Cycling Picturesque North Haven

My introduction to Maine coastal islands came when I was a young Revenue Officer with the Internal Revenue Service in 1973. Revenue Officer responsibilities did not make me particularly popular with independent island fishermen. The mission was to collect seriously delinquent taxes, often using harsh enforcement measures, and conducting preliminary investigations on those perceived to have committed various other tax sins. In short, I was not loved.

Conversely, I embraced the islands and their resilient uncompromising inhabitants. Their rough and tumble hard-working lifestyle, harsh weather and relative isolation were very appealing. Most of all, I savored the majestic attraction of the islands.

On an early visit to Beals Island, the local radio station announced a warning over the airwaves that the IRS was crossing the Beals Island Bridge from Jonesport. When I traveled to North Haven and Vinalhaven Islands on the ferry from Rockland, my reluctant customers had an abundance of prior warning as advance ferry reservations were a necessity. Not surprisingly, most weren’t home on my first few visits. Since many of the Maine State Ferry Service employees lived on the islands or had relatives there, I suspected a connection. Without disclosing some of the draconian realities of IRS procedures, I found ways to get their attention. Some of them actually became friends, especially after they learned that I was a native Mainer and not from away.

It was common for me to have a large inventory of cases on North Haven and Vinalhaven. Driving a ridiculously conspicuous government Jeep, I usually stayed at the Tidewater Motel on Vinalhaven for two or three nights. If warranted, I took the short ferry across Fox Islands Thoroughfare to North Haven. A runner, I usually jogged on the roads at the end of the day. On a couple of occasions, disenchanted fishermen gently nudged me off the road as a reminder that I was an unwelcome visitor on their turf. Given the adversarial nature of my presence, I considered that acceptable island etiquette. At some point, I met cyclists transporting bikes on the ferry. My reaction was simple, “What a concept!” Exceptionally scenic rides on lightly traveled roads and I might go unrecognized wearing a helmet. I resolved to return for cycling adventures in a later life.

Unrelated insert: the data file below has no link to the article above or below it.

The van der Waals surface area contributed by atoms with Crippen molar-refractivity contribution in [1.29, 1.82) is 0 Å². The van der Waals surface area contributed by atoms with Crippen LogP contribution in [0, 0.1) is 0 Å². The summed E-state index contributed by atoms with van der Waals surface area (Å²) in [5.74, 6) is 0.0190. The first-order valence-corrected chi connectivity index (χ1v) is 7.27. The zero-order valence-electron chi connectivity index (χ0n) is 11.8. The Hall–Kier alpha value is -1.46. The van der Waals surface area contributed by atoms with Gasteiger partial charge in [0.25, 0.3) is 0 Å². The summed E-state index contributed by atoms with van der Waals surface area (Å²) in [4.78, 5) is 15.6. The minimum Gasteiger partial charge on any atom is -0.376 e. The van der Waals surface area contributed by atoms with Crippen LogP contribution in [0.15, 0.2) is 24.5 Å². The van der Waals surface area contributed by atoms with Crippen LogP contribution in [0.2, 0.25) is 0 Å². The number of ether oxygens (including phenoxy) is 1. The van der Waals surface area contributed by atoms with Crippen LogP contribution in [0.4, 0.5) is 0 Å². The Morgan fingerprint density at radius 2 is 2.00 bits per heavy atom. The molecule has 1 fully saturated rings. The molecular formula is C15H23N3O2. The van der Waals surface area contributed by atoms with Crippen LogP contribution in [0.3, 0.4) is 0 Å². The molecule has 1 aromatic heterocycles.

A few years ago, I completed solo trips to Islesboro, North Haven and Chebeaque Islands. This summer, I decided to schedule some Penobscot Paddle and Chowder Society weekday trips for ancient retired Chowderheads like me. North Haven was first on the list. My wife and two retired friends enthusiastically joined me on a gorgeous hot sunny summer day.

Leaving from the ferry landing in Rockland, the one hour voyage to North Haven was worth the price of admission. We quickly passed the mile long Rockland Breakwater on our left with the impressive Camden Hills looming behind while distinctive Owls Head Lighthouse was immediately to our right. After crossing West Penobscot Bay, the journey ended enveloped by islands in Fox Islands Thoroughfare. The entire trip was a succession of breathtaking views.

Our bike ride was equally exceptional. After disembarking the ferry in the village, we rode north past the airport and turned left on Crabtree Point Road where we experienced several panoramic ocean vistas on the hilly peninsula. Returning to North Haven Shore Road, the gang stopped for lunch at a shaded picnic table next to a small market where we contemplated the remainder of our itinerary.

Deciding on a loop trip on the outer island roads, we persisted northwest on the North Shore Road soon crossing a bridge over picturesque Pulpit Harbor stopping for obligatory photos. Rounding the eastern end of the island, our sun baked group arrived at the entrance to Mullen Head Park. Following rough dirt roads to an idyllic site overlooking Mullen Cove and outer Penobscot Bay, we lingered for a much appreciated respite.

Departing south from the park, our intrepid band passed tranquil Cubby Harbor on the South Shore Road and returned to the village. With time to spare before departure on the last ferry, we explored the busy harbor community. Connoisseurs of fine beers, my friends found an excellent microbrewery.

Our trek was a little over twenty miles in distance. I recommend cross or trail bikes for the excursion as the roads in Mullen Head Park are rocky and it’s a “must see” location. We experienced a thoroughly entertaining return trip on the ferry with a constant view of the stately Camden Hills overlooking the bay.

As far as I could ascertain, I went unrecognized. Probably had something to do with the absence of a full head of black hair and decades of accumulated wrinkles. Think I’ll try Vinalhaven next.

Ron Chase

About Ron Chase

At age 70, Ron Chase is old. But, he’s not under the grass…yet. Retired from a career with the Internal Revenue Service, he has embarked on a new life as a freelance writer and tax consultant. Don’t be misled; in reality, he works a little and plays a lot. When not busy kayaking, canoeing, biking, mountain climbing and skiing, he sometimes finds time to write and assist his tax clients. A lifelong Mainer now living in Topsham, he is the recent author of The Great Mars Hill Bank Robbery, a biography of Vietnam War hero and bank robber Bernard Patterson.